I’ll give you a moment, because my hunch is that you can’t think of just one.
Gene McCoy was one of the most amazingly generous people you’ll ever have the privilege to meet. While I bet everyone in the room knows this, my sense is that the people up front have had the most opportunities to witness this. As my brother-in-law Marty said, “Gramps redefined the basic Christmas stocking.” Each Christmas, the sons-in-law and grandchildren would find a giant bag with a tag indicating that it had been left by “the tool guy.” Every time Craftsman had a sale, Dad would go into the store and buy four or more of whatever shiny caught his eye. Do you know how when you go to a store there are special parking places for those with disabilities, and spaces for new or expectant mothers? I’m betting that the Sears store had a reserved spot for Gene McCoy.
In fact, is there anyone here from Craftsman today? If so, please accept my condolences. On behalf of the entire family, we’re deeply sorry for your loss.
Now, if you’re not in our family, you’re probably smiling to yourself and thinking, “Wow, that’s nice. Gene helped his sons-in-law get started. That was kind of him.”
And I’m here to tell you that you don’t get it. I mean, he bought, and we got, TOOLS! So many tools. Listen: every Christmas and every birthday for the past 40 years there has been a bag from Craftsman with my name on it. Some of it was stuff that I really wanted, and I couldn’t afford to buy for myself – like my first Shop-Vac. Lots of the tools were things that I didn’t even know that I needed – such as the band clamps he gave me a few years ago. And, to be honest, there has been a lot of stuff that I had to Google to find out what it was for and if and when I might ever need it.
You might not be surprised to know that as we and Dad aged, the themes of the tool kits changed. Early on, we seemed to find a lot of gadgets that everyone ought to have for their cars: Raise your hand if you ever had a standard-issue Gramps McCoy green tool kit or 12 volt air compressor in the back of your car… For a while he was in a “ratchet” phase. We got ratchet drivers and ratchet wrenches and flexible ratchets and who knows what else. There was a “cordless” phase, where we got battery-operated drills, mini-tools, saws, and – believe it or not – battery-operated hammers. Who knew?
But in spite of the phases, there were some things that were always – and I mean ALWAYS there. For forty years, twice a year, I’ve gotten a bag from Gene that has contained batteries, extension cords, scotch tape, super glue, light bulbs, and, of course, clamps.
This morning I’d like to suggest that Dad’s affinity for these particular gifts was rooted in his view of the world. When you opened your package of light bulbs – whether it was the old fashioned incandescent, or halogen, or fluorescent replacements, or LEDs, you could sense that Dad was saying that there were some dark corners in your home, and surely in our world, that needed a little more light and illumination.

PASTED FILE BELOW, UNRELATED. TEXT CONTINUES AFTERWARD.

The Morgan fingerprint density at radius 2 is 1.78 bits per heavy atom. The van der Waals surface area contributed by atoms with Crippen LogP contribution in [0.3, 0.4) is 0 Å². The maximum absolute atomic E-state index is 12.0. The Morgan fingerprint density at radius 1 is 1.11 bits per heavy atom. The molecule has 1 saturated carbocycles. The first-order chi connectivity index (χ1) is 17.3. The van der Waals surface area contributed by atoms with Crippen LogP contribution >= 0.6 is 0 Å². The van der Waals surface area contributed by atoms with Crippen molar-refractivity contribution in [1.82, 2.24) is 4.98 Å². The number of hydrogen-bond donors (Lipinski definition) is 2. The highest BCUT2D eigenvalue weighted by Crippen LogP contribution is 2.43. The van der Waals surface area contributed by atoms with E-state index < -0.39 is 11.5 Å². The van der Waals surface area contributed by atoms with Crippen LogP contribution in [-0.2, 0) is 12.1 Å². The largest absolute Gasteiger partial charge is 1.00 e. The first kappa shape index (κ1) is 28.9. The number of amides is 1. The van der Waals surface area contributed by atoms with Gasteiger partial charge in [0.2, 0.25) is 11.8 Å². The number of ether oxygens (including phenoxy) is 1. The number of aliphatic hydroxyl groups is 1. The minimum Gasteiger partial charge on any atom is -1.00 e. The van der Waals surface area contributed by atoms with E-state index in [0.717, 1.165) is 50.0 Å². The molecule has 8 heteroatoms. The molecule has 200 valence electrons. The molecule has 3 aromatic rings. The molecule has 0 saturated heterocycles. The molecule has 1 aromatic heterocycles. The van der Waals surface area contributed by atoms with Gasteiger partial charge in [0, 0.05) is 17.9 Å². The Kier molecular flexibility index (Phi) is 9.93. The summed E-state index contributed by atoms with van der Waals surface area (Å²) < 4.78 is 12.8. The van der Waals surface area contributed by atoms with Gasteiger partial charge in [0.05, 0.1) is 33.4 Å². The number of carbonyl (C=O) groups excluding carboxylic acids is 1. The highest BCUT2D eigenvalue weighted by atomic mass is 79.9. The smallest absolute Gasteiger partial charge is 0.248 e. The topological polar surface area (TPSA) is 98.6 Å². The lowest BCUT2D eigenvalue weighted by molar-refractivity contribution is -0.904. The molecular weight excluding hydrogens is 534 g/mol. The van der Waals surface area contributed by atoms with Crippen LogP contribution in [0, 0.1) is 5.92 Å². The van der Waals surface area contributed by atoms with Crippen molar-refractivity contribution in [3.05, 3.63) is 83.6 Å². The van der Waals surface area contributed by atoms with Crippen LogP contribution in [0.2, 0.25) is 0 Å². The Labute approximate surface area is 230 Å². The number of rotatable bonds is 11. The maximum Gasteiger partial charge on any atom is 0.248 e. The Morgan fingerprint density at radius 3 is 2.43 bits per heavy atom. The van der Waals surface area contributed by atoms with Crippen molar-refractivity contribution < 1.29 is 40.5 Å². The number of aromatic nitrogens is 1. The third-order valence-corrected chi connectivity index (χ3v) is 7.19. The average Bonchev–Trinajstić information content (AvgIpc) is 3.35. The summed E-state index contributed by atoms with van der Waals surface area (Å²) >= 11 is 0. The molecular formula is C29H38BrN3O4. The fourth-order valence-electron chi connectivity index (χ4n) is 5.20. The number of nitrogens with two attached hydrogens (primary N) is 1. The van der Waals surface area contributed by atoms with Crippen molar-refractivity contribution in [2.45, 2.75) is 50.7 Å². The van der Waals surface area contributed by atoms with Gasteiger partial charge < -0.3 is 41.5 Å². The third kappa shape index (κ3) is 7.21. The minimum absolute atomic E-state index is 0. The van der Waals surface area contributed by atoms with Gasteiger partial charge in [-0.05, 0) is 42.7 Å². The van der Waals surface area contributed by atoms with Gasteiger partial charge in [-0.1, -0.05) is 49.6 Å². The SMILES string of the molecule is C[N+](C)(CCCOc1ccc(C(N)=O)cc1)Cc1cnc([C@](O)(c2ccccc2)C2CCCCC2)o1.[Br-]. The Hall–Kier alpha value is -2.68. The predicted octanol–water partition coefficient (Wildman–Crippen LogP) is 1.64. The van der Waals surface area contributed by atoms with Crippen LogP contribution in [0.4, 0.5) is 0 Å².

When I carried those extension cords and the giant packages of batteries home, and to church, and to the youth center, it occurred to me that there are times when you just need a little more energy. Gene drank something like 23 cups of coffee each day in order to keep himself going, and he was always encouraging me to find ways to rest, recharge, and then engage with energy and purpose.
Each time I opened a package of tape, glue, or clamps, I was reminded that things – and people – tend to fall apart sometimes. When they do, it doesn’t make sense to just throw them away. Instead, he challenged us all to look for ways to mend, restore, and heal the things in our lives as well as the relationships in which we dwell.
In fact, it occurs to me that one gives tools to those who are able to recognize not only the brokenness of the world, but who also realize that each of us has agency – that is, we can effect change. One gives tools to those who believe that the world can and should be a better place.
In some ways, Gene McCoy is a tool given by God to help you and me to understand more of the Divine intention for this life, and to then use our energy, our intellect, and our time in working to make that intention palpable in the world.
The scripture you’ve heard from Ephesians chapter three is all about knowing what all of the best and most knowledgeable theologians say is unknowable – the love of God that surpasses knowledge. How can you measure the love of God? Where does it start? Where does it end? How in the world can we truly speak of these things that are fundamentally mysterious and supernatural?